A Cuban clothing brand was forced to apologize Monday for an ad campaign that made light of the growing number of Cubans making the perilous journey to the US border which provoked a social media firestorm.
Since 2017, the island's citizens have no longer automatically qualified for asylum when reaching the United States, prompting some -- fleeing Cuba's rapidly worsening economy -- to join so-called human caravans headed for Washington.
Clandestina's campaign opens with a smiling couple wearing the brand's t-shirts at Havana airport, but their smiles dim as they hitchhike along a road holding a "Nicaragua" sign, before finally crossing a river, luggage in hand.
"We got it wrong," the sustainable clothing brand posted on its Facebook page in response to widespread criticism of its campaign, dubbed "Love is in the air."
The longtime subject of Washington sanctions, Cuba is undergoing its worst economic crisis in 30 years, leading many to leave in search of a better life, whether by land via Central America or by sea.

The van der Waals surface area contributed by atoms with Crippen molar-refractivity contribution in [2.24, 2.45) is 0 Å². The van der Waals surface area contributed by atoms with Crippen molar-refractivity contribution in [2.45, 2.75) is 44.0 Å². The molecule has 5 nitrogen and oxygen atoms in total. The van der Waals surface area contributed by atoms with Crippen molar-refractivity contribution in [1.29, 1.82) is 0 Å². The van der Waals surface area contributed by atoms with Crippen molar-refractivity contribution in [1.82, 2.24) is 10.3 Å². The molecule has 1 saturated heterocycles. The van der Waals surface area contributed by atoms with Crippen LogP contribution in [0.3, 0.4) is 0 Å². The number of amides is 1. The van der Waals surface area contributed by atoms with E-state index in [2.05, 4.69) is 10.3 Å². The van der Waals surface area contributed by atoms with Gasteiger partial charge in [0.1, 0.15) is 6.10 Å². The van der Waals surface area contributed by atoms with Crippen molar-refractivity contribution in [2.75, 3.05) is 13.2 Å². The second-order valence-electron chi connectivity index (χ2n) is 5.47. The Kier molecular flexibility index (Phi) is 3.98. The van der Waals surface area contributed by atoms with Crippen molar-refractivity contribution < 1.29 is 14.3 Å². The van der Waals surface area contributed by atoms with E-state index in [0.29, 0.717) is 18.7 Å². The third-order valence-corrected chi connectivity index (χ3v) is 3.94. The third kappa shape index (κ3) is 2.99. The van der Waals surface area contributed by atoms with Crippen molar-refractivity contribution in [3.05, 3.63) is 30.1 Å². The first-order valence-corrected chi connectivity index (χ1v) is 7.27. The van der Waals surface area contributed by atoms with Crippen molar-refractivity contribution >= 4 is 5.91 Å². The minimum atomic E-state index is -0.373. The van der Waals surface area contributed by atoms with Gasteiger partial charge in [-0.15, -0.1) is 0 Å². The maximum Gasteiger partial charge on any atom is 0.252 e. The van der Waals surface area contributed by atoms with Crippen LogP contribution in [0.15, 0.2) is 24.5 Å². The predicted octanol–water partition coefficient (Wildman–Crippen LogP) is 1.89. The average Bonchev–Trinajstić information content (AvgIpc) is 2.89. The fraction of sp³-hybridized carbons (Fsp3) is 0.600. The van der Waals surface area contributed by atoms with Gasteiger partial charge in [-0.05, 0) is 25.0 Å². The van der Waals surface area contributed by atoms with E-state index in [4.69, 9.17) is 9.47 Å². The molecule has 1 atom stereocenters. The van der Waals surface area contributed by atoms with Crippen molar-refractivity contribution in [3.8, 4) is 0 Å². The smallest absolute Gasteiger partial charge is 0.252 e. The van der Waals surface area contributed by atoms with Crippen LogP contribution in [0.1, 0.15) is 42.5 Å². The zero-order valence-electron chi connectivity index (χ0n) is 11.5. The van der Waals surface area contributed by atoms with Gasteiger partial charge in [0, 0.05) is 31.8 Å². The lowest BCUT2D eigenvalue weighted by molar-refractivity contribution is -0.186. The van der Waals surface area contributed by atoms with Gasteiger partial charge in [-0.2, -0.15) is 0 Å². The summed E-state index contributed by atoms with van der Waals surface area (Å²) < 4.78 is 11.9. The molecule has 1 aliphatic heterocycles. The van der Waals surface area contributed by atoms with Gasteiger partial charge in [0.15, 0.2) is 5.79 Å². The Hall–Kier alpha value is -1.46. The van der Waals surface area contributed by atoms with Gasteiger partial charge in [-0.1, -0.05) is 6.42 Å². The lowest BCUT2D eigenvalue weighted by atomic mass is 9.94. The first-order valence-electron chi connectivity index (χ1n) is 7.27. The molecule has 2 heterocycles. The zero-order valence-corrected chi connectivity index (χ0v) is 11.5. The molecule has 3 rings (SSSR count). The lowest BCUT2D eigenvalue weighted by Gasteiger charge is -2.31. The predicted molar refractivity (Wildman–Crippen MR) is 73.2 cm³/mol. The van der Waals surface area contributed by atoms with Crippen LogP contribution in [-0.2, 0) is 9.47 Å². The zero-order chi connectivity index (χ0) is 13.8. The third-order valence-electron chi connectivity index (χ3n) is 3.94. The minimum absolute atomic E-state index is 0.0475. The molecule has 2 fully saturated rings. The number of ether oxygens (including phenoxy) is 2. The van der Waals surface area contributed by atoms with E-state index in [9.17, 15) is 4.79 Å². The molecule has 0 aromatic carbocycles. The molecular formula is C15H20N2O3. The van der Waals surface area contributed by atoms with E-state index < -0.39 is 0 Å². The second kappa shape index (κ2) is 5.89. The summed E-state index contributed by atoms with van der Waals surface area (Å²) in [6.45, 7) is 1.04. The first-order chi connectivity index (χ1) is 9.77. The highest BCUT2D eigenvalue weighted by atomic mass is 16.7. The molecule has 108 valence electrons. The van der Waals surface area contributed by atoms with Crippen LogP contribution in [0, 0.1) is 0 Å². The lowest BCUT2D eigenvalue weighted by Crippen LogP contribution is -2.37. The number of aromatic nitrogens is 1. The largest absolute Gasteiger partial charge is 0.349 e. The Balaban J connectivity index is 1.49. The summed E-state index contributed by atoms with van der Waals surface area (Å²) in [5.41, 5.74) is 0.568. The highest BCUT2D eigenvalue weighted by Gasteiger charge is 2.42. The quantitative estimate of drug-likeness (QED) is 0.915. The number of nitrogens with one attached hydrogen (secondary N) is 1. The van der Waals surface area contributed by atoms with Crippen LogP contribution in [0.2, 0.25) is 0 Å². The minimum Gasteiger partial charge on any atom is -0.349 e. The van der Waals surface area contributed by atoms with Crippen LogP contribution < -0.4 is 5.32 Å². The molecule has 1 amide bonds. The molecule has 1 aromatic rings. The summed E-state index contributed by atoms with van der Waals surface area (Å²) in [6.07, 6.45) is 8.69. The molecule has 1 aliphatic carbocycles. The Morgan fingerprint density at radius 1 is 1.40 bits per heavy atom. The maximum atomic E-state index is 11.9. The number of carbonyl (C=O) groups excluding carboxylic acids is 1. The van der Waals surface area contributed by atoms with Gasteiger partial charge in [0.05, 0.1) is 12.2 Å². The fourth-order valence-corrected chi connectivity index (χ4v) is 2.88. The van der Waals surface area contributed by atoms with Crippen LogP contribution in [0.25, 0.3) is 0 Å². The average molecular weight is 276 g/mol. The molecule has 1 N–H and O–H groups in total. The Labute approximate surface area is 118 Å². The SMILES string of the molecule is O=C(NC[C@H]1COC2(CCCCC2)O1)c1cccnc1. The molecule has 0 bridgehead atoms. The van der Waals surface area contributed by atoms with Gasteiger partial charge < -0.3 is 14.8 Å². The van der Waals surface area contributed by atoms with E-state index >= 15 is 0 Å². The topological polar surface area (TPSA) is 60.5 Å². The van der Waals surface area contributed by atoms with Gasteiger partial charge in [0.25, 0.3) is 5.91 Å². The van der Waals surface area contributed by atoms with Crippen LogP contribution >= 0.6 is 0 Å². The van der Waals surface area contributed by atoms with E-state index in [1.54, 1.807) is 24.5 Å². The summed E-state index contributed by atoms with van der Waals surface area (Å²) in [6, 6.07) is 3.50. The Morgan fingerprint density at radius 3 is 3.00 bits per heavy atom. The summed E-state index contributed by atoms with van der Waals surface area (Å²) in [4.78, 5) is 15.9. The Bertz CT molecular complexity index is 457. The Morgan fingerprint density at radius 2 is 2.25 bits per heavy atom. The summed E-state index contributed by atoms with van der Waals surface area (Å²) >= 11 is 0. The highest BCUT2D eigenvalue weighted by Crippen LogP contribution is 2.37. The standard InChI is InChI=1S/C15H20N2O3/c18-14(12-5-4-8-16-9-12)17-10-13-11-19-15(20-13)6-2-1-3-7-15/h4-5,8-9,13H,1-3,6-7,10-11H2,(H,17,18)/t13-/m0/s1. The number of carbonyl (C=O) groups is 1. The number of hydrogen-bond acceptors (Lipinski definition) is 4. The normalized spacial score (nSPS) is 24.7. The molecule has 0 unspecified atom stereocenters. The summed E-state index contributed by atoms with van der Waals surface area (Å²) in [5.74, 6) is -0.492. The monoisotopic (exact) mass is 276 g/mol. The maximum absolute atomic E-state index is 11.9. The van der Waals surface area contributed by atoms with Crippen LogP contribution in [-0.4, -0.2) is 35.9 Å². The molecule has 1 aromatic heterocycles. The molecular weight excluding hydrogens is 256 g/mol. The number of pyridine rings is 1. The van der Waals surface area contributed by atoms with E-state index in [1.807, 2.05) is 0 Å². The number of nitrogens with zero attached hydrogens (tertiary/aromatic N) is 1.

Nicaragua only ended its visa requirement for Cubans late last year, finally eliminating the need for asylum seekers to begin their journey in South America, a trip that included a trek through the dangerous Darien Gap between Colombia and Panama.
"Repulsive! Do you know that a 14-year-old boy lost recently lost his life in the Darien jungle?" one Twitter user said Sunday.
"They don't care about the pain, the dreams and the frustration of the Cuban people," said another.
On Monday the brand apologized and said the campaign was a failed attempt at humor.
"We know that, when used well, humor is a powerful weapon against frustration and pain, and that's what a lot of our work is based on. But this time we admit we were wrong," Clandestina said after pulling the campaign.
It acknowledged the danger experienced by migrants, calling it "very painful" so many Cubans were motivated to "risk everything" to leave.
Clandestina made a splash in the United States during a short-lived diplomatic rapprochement between the countries during president Barck Obama's tenure, boosting the island's private sector.